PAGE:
Federal laws protecting people from discrimination on the grounds of sexual orientation, sex and/or gender identity would have wide support in Australia, the Australian Human Rights Commission (AHRC) has found.
Releasing the Addressing Sexual Orientation and Sex and/or Gender Identity Discrimination Consultation Report today (4 May), AHRC president and Human Rights Commissioner Catherine Branson QC said the consultation undertaken last year had heard compelling evidence of the need for such laws.
"The Commission's consultation revealed numerous and distressing stories of how people's lives had been impacted and damaged by discrimination, violence or bullying on the basis of their sexual orientation and sex and/or gender identity," Branson said.
"We also heard lots of different views on how human rights protections for this group of people could be strengthened, but by far the most frequently suggested solution was the inclusion of protections in federal laws."
Branson said federal law protections would give people discriminated against on this basis access to legal remedies, and would also deliver broader positive social implications.
"Providing federal protections against this type of discrimination would be a significant symbolic gesture which would help to bring about attitudinal change and ultimately improve the day-to-day lives of many people of diverse sexual orientations and sex and/or gender identities," she said.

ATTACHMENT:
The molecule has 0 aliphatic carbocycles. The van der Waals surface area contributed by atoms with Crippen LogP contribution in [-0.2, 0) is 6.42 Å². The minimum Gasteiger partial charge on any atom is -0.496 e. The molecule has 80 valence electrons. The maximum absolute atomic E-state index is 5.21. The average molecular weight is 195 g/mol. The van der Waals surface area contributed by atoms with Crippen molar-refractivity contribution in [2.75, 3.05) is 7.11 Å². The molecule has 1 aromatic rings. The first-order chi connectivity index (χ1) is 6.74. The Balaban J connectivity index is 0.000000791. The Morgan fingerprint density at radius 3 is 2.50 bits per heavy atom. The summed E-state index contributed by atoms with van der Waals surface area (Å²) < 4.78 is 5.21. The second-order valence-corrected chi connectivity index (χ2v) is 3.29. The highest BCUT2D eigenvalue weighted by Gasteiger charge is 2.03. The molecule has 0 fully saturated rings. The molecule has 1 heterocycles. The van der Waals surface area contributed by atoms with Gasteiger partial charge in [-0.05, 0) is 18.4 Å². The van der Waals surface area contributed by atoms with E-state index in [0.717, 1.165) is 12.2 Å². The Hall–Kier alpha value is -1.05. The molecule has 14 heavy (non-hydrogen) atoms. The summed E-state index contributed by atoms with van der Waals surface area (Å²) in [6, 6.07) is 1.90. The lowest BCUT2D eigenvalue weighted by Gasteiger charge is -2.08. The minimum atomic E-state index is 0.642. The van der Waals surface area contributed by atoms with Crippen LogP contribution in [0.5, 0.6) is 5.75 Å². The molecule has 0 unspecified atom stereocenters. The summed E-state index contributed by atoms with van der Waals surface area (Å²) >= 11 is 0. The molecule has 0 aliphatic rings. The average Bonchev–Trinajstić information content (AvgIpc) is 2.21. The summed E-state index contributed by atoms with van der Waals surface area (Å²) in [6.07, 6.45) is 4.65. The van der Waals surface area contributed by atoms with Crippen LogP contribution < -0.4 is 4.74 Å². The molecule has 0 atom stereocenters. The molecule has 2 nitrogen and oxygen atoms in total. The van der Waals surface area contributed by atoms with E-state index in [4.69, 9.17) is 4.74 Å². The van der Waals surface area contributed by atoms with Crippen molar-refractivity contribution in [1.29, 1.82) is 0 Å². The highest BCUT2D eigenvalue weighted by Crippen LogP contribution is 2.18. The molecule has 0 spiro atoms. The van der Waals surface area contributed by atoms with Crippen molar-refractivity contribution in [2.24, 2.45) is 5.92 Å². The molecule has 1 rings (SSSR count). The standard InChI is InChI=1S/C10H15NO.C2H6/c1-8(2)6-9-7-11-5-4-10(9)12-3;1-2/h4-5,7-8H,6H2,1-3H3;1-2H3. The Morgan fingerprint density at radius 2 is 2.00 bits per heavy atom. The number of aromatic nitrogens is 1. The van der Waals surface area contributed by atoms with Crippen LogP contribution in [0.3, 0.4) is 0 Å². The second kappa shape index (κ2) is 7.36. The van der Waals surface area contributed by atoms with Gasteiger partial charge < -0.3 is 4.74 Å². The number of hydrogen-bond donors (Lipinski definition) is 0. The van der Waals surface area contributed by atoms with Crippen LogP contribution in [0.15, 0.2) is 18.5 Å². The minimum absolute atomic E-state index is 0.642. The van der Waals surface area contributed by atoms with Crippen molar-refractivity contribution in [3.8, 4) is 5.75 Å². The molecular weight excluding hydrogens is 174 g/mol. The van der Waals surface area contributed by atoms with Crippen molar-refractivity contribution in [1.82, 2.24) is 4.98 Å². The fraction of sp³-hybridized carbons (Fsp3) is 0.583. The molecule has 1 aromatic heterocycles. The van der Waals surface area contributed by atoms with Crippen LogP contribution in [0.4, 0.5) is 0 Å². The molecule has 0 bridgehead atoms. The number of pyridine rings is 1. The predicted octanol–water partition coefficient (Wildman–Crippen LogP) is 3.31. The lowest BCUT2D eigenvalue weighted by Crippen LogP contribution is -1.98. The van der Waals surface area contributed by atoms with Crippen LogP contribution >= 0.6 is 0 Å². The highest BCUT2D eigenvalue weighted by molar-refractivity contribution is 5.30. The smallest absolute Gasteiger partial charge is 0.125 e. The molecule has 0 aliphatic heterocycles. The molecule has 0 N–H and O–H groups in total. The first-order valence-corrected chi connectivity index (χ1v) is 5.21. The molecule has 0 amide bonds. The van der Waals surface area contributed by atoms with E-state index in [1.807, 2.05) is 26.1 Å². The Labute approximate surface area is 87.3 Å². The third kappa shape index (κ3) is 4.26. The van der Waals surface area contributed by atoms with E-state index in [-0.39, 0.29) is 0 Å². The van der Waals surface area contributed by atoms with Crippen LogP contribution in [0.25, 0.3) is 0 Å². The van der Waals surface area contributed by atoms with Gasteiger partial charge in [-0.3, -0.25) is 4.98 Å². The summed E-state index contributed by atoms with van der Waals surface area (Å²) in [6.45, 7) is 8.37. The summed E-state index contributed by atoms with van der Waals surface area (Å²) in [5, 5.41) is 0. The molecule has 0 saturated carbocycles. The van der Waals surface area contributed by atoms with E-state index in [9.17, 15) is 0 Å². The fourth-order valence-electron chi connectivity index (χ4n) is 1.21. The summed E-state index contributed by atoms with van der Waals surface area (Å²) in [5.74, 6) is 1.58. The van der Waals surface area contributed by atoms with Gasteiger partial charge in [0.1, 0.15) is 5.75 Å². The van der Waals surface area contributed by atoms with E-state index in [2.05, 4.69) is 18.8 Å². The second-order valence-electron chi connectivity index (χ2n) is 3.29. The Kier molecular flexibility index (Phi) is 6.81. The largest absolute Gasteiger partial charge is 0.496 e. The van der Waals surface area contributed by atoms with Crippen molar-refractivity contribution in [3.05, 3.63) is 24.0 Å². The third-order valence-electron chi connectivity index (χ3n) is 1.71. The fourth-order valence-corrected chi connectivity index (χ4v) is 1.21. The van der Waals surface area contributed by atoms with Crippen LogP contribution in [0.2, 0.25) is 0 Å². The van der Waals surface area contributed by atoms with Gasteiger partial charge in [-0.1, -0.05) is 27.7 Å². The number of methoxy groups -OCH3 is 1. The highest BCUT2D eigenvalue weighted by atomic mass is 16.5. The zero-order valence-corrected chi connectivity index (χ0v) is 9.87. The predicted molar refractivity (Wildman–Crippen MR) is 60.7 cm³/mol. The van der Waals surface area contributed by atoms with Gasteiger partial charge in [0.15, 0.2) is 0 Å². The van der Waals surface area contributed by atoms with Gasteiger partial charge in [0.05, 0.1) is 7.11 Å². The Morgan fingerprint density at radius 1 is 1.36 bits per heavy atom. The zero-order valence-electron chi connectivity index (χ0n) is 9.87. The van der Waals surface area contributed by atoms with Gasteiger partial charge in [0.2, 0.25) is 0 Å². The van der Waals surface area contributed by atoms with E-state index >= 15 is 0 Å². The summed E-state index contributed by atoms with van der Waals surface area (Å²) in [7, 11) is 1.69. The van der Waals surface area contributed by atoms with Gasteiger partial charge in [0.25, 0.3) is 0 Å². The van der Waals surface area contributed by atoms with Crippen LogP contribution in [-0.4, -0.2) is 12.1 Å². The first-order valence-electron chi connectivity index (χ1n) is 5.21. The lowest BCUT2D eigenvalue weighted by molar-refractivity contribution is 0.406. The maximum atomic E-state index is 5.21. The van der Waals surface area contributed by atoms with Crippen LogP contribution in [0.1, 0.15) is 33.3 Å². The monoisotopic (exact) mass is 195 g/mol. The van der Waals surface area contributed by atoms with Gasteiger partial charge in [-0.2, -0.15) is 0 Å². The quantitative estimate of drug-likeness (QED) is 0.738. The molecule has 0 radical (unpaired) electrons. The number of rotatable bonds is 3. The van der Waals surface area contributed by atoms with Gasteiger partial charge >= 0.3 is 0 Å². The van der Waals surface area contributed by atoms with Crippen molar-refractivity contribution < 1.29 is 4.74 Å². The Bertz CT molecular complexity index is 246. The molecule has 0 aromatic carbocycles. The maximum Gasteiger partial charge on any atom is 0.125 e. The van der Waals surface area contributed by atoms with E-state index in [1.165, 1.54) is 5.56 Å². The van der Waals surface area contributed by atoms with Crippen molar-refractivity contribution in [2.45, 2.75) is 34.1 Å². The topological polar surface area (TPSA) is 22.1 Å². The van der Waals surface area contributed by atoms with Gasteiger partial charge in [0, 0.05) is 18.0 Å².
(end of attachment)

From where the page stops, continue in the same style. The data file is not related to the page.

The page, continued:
"Having federal laws which protect people from this type of discrimination, violence, harassment and bullying could particularly help to build self-esteem and resilience in young people."
Marriage equality was also proposed by consultation participants as an important step towards full equality for lesbian, gay, bisexual, trans and intersex people in Australia.
"Importantly, in 2010 both of the major political parties affirmed their support for the inclusion of protection from discrimination on the basis of sexual orientation and gender identity in federal law," Branson said.
"The Australian Government reaffirmed its commitment to implementing this policy in its appearance before the United Nations Human Rights Council's Universal Periodic Review earlier this year. The Commission is therefore pleased to provide this consultation report to assist the Government in its consideration of how these protections might be included in federal law, and of what other steps it might take to protect and promote the human rights of people of all sexual orientations and sex and/or gender identities."
The AHRC undertook public roundtable discussions in Sydney and Melbourne and received comment from more than 150 individuals and organisations.
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